COCHIN, India — Ouseph Pappachan, a physically challenged farmer in flood-ravaged Kerala, said he and his wife are alive now because of Sister Regin Mathew.
Pappachan was among more than 1 million people who took refuge in relief camps as unprecedented floods battered 12 of Kerala state’s 14 districts during July and August, overwhelming the region’s dams.
“I did not feel like living after floods destroyed all I had. But the sister convinced me there is life beyond such personal tragedies,” Pappachan, a Catholic, told Global Sisters Report.
Mathew, a member of the Missionary Sisters of Mary Immaculate, recalled finding Pappachan suffering from severe anxiety after the floods washed away his coffee trees, vegetables and cash crops on his half acre of land.
“I told him that he can recover everything provided he did not give up. We also promised him our help to restart life,” she said.
Since 2000, hundreds of depressed farmers in Pappachan’s district of Kerala state committed suicide, said a priest in charge of Kerala relief efforts for the church. Recent suicides mostly are attributed to flooding woes, but earlier ones have been due to factors like crop failure and debt.
In late November, Kerala Chief Minister Pinarayi Vijayan told the state legislative assembly that the state lost about $4.36 billion because of the floods.
Incessant rains, pushing water levels above the danger marks, forced Kerala to open 35 of its 58 dams in a frantic move that left no time to evacuate people before the onslaught. Authorities, who were waiting for the monsoons to subside, said the dams were close to bursting, and they were left with no other choice. Nearly 2,000 landslides in two hilly districts added to the state’s misery. The floodwaters damaged 75,000 houses and submerged more than 111,000 acres of farmland.
At least 474 people died in the floods, most of them when the deluge was worst Aug. 15-20, said Father George Vettikattil, who heads the relief operations under the Kerala Catholic Bishops’ Council, in the Syro-Malabar Catholic Church. The floods affected more than 5.41 million people, he estimated, based on data from various jurisdictions.
Kerala’s 32 Catholic dioceses deployed more than 200,000 volunteers for rescue, relief and rehabilitation work among those affected. They managed camps, distributed food and supplies, mobilized fishermen to rescue stranded people and cleaned houses.
“We worked together to restore people who were at a crossroads,” Vettikattil told Global Sisters Report, but he credited women religious for playing a crucial role of bringing hope to flood victims.
Mathew said she was shocked when she heard that 15 farmers in one district died by suicide because of the recent floods. “There was an urgent need for the church to intervene to boost the farmers’ morale,” she said.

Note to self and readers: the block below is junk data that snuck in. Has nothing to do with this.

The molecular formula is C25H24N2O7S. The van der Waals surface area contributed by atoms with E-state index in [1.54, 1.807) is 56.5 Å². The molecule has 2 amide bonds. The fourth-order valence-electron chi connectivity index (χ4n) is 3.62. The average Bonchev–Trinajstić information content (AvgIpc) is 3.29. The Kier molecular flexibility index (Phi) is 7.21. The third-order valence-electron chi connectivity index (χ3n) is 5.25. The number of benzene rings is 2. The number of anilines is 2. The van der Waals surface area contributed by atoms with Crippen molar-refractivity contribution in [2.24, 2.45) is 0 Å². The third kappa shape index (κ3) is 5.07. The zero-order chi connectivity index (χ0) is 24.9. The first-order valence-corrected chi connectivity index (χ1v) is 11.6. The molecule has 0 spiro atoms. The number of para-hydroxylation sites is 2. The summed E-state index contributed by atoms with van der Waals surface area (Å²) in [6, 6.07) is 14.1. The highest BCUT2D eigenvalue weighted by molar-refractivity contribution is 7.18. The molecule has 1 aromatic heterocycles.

She visited farmers’ houses to console families affected by suicide and to identify those under stress. “We help them rebuild their shattered lives,” she explained.
Even local civic bodies sought the church volunteers’ help.
Philomena Antony, a member of Pappachan’s village council, said members approached Mathew for help after desperation among the farmers became alarming. The council wanted the nun’s team to prevent the village from having to report another farmer’s suicide.
Mathew said flooding is not the only reason the farmers are distressed. They also suffer from alcohol dependence, chronic illness, family conflicts, marital disharmony and poor self-image because of poverty.
Church volunteers in other parts of Kerala tell similar stories.
Sister Selma George, who works among flood victims in Changanacherry, a central Kerala region, said they struggle to give “a new lease on life” to the flood survivors.
Kuttanad, a low-lying region under the Changanacherry Archdiocese that is considered the rice bowl of Kerala, experienced floods three times this year.
So, the church’s immediate focus was to provide victims food and shelter, said George, a member of the Missionary Sisters of Queen of the Apostles. “But we also found that they needed mental and psychological support as most have no desire to live,” she said.
Rosalie Antony, a widow who underwent counseling, described George and her volunteer team as angels who helped when everything appeared lost.
“They cleaned our house and made it ready for us to move in. They provided us food and medicine and assured their support for us,” said Antony, who works as a maid in several houses to feed her two adult daughters.
George and her team spent time with the family and counseled them individually and collectively.
“Sister told me to live for my children. Until now we were alone; now we have become part of a larger family,” Antony added.
Sacred Heart Sister Treesa Palackal, a clinical psychologist, traveled from northern Kerala with 60 trained counselors and psychotherapists to work among those affected by floods in the Ernakulam District. They counseled thousands individually and in groups.
“Counseling and psychotherapy help the flood-hit people overcome their traumatic experiences during floods,” she said.
Thomas is a freelance journalist based in Bhopal, a central Indian city. This article is part of a collaboration between Global Sisters Report and Matters India, a news portal that focuses on religious and social issues in India.